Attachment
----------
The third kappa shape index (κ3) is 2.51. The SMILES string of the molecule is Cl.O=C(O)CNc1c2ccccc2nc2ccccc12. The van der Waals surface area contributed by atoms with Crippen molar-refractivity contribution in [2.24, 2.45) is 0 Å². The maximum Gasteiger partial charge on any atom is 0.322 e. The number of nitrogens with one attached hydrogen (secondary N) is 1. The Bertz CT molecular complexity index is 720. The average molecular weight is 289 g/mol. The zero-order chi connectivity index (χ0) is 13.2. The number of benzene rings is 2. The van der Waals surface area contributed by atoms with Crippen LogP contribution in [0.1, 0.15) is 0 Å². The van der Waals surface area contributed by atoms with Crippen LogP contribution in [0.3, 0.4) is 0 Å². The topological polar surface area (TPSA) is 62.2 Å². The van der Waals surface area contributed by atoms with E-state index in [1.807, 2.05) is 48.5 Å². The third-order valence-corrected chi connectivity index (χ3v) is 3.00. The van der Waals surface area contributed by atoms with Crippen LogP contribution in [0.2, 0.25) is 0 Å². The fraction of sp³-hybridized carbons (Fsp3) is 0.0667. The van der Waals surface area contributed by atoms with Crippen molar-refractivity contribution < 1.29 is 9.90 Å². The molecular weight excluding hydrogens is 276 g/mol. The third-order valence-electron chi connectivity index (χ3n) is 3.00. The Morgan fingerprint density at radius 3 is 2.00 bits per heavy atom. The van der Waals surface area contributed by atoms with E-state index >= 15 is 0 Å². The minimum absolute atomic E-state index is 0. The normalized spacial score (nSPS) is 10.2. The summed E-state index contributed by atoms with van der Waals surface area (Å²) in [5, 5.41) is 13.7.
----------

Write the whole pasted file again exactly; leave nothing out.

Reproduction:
The third kappa shape index (κ3) is 2.51. The SMILES string of the molecule is Cl.O=C(O)CNc1c2ccccc2nc2ccccc12. The van der Waals surface area contributed by atoms with Crippen molar-refractivity contribution in [2.24, 2.45) is 0 Å². The maximum Gasteiger partial charge on any atom is 0.322 e. The number of nitrogens with one attached hydrogen (secondary N) is 1. The Bertz CT molecular complexity index is 720. The average molecular weight is 289 g/mol. The zero-order chi connectivity index (χ0) is 13.2. The number of benzene rings is 2. The van der Waals surface area contributed by atoms with Crippen LogP contribution in [0.1, 0.15) is 0 Å². The van der Waals surface area contributed by atoms with Crippen LogP contribution in [0.3, 0.4) is 0 Å². The topological polar surface area (TPSA) is 62.2 Å². The van der Waals surface area contributed by atoms with E-state index in [1.807, 2.05) is 48.5 Å². The third-order valence-corrected chi connectivity index (χ3v) is 3.00. The van der Waals surface area contributed by atoms with Crippen LogP contribution in [0.2, 0.25) is 0 Å². The fraction of sp³-hybridized carbons (Fsp3) is 0.0667. The van der Waals surface area contributed by atoms with Crippen molar-refractivity contribution < 1.29 is 9.90 Å². The molecular weight excluding hydrogens is 276 g/mol. The third-order valence-electron chi connectivity index (χ3n) is 3.00. The Morgan fingerprint density at radius 3 is 2.00 bits per heavy atom. The van der Waals surface area contributed by atoms with E-state index >= 15 is 0 Å². The minimum absolute atomic E-state index is 0. The normalized spacial score (nSPS) is 10.2. The summed E-state index contributed by atoms with van der Waals surface area (Å²) in [5, 5.41) is 13.7.